AGI promises a more open conference

The organisers of this year’s AGI Open London conference are promising a more engaging experience with no boundaries between delegates and speakers and a strong educational focus

The organisers of this year’s AGI Open London conference are promising a more engaging experience with no boundaries between delegates and speakers and a strong educational focus

The annual congress of the Alliance Typographique Internationale (AGI) comes to London in September. A members-only club of the world’s leading graphic designers and graphic artists, AGI also has a strong educational remit. As part of this, it will also be staging its Open conference in the capital.

At a launch event for AGI Open London at the Design Museum, Spin’s Tony Brook, who is the lead organiser of the event, stressed its focus on students who, he hopes, will make up 70% of the audience.

Confirmed speakers read like a who’s who of the profession, with the likes of Ben Bos, Irma Boom, Pablo Martín, Astris Stavro and Pierre Bernard complementing a strong UK line-up which includes Margaret Calvert, Marion Deuchars and Spitting Image creator Roger Law.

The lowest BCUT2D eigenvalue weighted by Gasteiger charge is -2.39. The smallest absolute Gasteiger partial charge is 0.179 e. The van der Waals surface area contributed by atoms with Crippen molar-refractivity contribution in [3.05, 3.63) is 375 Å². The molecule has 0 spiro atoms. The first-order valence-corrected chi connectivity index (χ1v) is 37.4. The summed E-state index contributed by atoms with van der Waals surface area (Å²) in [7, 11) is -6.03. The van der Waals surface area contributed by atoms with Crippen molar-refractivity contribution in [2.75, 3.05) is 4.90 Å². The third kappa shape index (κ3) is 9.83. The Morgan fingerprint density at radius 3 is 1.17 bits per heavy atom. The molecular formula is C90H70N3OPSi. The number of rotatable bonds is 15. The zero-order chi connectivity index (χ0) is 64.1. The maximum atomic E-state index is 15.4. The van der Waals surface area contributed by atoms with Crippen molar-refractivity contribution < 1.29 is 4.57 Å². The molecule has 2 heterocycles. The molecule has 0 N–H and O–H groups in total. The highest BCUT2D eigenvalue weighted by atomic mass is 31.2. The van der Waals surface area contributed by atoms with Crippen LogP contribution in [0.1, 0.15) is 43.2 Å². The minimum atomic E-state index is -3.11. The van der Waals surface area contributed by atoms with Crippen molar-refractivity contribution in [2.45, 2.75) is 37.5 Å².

The organisers, who include Adrian Shaughnessy, Marion Deuchars, Pentagram’s Angus Hyland and Sean Perkins of North, promised that these speakers will not be allowed to squirrel themselves away in the ‘Green Room’ but will be available for delegates to mix with and talk to throughout the two-day event. There was much talk of openness and hopes that students will be able to take part in workshops and briefs around the event.

One advantage AGI has over other conferences is that speakers pay their own way to attend. Without this significant cost, prices for delegates can be a lot lower than other events. It is also a not-for-profit event. AGI Open London will be £130 for an ‘early-bird’ student ticket (for the two days), £165 full-price, with significant discounts for group bookings. Professional tickets are £150 early-bird and £195 full price. As a comparison, Typo London last year was £425 full-price for two days. This May’s Point conference is £400 full-price for professionals, £180 for students for two days.

Nevertheless, several tutors at the launch event expressed concerns that even at £130 AGI Open would still be out of reach for many of their students, particularly for those outside London who would have to factor in travelling and accommodation costs. In response to a suggestion from the audience, the organisers have promised to look into setting up systems for London-based students or colleges to host those travelling from elsewhere.

Ful information about the AGI Open conference, which will be at The Barbican from September 26 to 27, can be found here.

There is also an excellent AGI Open London Tumblr site here which gathers together the work of AGI members (shown below).




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